The pool frog adapts its growth to Sweden’s cold temperatures
Pool frog (Pelophylax lessonae) tadpoles have the amazing ability to grow at different rates depending on changes in temperature. A new study has revealed that this species, which requires relatively warm environments for breeding, speeds up its capacity for growth in Sweden during the warmest time of the year in order to take full advantage of short periods of high temperatures. This trait may be the key to this frog's survival in cold climates.
Two scientists from Uppsala University (Sweden) have studied the impact of temperature on the growth and development of the pool frog (Pelophylax lessonae), a species that needs relatively warm environments for reproduction and so that its larvae, or tadpoles, can properly develop.
The study published in the journal 'Evolutionary Applications' explains how tadpoles from all of the regions studied in Sweden, Latvia and Poland grow at the same rate under low-temperature conditions. However, under improved conditions -i.e. higher temperatures- the tadpoles from frogs that inhabit Sweden are able to grow more quickly than those found in Central Europe (Poland and Latvia).
"Since Sweden has briefer periods of high temperatures than Poland and Latvia do, this increased growth capacity under warm conditions allows this frog to take full advantage of the short periods of high temperatures. As a result, it is able to complete its life cycle -which relies heavily on warm temperatures- at high latitudes such as in Scandinavia," Germán Orizaola, a Spanish scientist, co-author of the study and a researcher for the Department of Ecology and Genetics at Uppsala University, told SINC.
In Sweden, this species does not begin breeding until pond water temperatures reach about 16 ºC – hardly ever before mid to late May. In contrast, other species of frogs such as Rana temporaria and Rana arvalis begin reproduction much earlier (up to two months earlier), as soon as ponds start to melt.
"Considering that pond temperatures drop once autumn arrives to levels that prevent further tadpole development, the period of time that these frog larvae have for development at northern latitudes is very limited," asserts the researcher.
In order to conduct the study, researchers visited the area inhabited by pool frog populations around the Baltic Sea in May 2006 -the breeding period for this species- and began collecting samples in Poland. In each region, samples of frog spawn were collected from ten different females so that the population's genetic variability would be well-represented.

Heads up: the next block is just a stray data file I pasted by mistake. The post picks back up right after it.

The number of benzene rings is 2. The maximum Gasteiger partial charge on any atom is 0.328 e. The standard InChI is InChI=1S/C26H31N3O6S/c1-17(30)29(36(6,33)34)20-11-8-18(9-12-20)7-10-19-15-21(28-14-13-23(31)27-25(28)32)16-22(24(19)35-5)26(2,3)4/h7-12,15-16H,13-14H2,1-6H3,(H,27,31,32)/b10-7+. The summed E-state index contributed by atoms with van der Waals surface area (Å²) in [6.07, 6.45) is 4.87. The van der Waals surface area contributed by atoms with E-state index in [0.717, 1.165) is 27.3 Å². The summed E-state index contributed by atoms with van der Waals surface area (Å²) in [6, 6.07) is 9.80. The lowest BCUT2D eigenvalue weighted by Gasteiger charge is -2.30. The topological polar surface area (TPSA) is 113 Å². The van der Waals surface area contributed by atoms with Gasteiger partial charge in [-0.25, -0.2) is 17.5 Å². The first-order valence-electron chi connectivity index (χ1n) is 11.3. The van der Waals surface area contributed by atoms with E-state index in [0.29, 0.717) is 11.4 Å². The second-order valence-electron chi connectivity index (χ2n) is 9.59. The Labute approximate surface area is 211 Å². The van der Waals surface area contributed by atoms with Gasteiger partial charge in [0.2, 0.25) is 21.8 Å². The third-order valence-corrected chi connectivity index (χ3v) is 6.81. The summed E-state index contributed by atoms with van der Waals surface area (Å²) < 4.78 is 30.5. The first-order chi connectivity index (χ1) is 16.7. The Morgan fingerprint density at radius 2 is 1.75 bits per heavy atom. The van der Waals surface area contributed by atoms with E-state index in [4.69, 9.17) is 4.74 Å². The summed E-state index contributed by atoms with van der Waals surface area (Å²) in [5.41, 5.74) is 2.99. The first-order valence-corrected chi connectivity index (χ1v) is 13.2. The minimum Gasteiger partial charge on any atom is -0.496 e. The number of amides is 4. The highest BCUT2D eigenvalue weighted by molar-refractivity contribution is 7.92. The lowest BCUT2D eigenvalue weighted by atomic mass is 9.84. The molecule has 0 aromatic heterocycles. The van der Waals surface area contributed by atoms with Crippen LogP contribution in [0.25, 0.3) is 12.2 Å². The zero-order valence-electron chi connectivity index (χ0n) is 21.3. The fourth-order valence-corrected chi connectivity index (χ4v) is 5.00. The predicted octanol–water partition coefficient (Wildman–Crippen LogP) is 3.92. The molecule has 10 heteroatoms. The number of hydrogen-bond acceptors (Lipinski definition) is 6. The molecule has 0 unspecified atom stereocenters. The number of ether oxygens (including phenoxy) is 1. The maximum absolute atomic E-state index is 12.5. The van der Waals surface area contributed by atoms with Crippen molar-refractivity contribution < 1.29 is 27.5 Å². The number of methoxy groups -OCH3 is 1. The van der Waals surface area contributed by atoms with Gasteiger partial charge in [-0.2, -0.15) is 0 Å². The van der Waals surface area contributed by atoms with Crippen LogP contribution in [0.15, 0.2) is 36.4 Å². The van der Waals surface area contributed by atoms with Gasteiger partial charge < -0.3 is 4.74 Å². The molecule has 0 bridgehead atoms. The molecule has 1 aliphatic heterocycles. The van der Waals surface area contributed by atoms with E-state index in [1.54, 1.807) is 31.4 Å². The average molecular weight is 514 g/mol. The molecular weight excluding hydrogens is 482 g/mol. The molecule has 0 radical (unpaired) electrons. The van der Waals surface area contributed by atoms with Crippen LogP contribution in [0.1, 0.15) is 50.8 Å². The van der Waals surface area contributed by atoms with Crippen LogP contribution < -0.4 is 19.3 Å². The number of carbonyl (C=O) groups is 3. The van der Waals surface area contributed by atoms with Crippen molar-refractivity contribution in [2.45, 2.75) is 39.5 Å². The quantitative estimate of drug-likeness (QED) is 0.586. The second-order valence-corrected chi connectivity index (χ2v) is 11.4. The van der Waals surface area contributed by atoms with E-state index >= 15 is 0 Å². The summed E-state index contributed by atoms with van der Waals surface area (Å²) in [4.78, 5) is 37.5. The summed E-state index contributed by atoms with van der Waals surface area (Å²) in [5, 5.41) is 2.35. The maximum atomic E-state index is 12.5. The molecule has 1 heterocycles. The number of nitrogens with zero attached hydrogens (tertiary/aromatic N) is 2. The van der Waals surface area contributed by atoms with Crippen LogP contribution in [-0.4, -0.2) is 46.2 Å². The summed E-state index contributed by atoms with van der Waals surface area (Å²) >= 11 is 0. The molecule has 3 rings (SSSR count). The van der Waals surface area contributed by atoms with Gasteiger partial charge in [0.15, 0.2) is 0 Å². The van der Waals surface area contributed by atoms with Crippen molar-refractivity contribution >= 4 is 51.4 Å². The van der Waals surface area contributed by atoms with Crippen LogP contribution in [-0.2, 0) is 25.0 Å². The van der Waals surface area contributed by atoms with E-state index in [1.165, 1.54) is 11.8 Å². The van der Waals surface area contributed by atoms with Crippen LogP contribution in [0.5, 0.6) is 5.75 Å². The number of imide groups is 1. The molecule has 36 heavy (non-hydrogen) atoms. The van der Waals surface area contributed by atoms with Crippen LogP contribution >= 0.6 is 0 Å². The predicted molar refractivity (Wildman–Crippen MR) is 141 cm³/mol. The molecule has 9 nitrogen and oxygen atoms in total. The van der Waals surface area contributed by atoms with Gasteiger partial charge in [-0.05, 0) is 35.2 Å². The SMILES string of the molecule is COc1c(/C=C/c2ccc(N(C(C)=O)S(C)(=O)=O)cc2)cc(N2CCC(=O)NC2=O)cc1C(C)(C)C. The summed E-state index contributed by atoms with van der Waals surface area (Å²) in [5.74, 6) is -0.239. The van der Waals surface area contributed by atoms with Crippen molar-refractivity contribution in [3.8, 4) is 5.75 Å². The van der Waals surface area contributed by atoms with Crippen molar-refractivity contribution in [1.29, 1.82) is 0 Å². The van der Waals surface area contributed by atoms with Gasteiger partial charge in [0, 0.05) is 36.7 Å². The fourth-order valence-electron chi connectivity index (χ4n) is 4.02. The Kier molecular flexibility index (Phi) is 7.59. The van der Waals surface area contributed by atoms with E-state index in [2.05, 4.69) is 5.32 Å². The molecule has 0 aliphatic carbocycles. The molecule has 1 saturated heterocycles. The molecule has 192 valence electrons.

"Once all of the samples of frog spawn had been collected, we then returned to our laboratory at Uppsala University where the experiments were conducted. The samples of frog spawn taken from the three Swedish regions were collected in early June – the time when the species in this region begins reproduction," points out Orizaola.
Once the frog spawn samples had been taken to the laboratory, researchers carried out the experiment in two temperature-controlled rooms: one set to 19 ºC (a low temperature for this species) and the other set to 26 ºC (a high temperature). In both of these rooms the researchers then bred tadpoles from the different samples of frog spawn collected in each region.
The degree of plasticity corresponding to each characteristic studied was determined for each frog spawn sample by comparing these characteristics among siblings that were bred at the two different temperatures. A greater difference in growth and development values among tadpoles bred at different temperatures indicates greater plasticity.
Plasticity is their safeguard
The two aspects that play crucial roles in the development of amphibian larvae are duration of the larval stage and size of the juvenile frogs when metamorphosis occurs. Ideally, the most advantageous scenario is to complete metamorphosis as quickly as possible and weighing as much as possible.
The expert adds that "the fact that tadpoles bred in Sweden can maximise their growth during the brief periods of high temperatures that characterise these latitudes is indicative of the Swedish pool frog's increased plasticity".
This ability that organisms have to develop different critical strategies (different phenotypes) in response to different environmental conditions -without needing to alter their genetic makeup- is what allows these frog larvae to survive.
This may be one of the key traits that accounts for the survival of these populations in climates that are initially unfavourable, as a species so heavily dependent on heat can hardly maintain populations at such northern latitudes such as central Sweden.
"The increased plasticity of the tadpoles from Swedish regions is demonstrated by the fact that, whereas there are no differences in growth rates at low temperatures among the three geographical areas, the Swedish larvae have the ability to grow at a much faster rate than those from Polish or Latvian regions when exposed to high temperatures," concludes the researcher.
German Orizaola y Anssi Laurila. "Developmental plasticity increases at the northern range margin in a warm-dependent amphibian". Evolutionary Applications doi:10.1111/eva.12349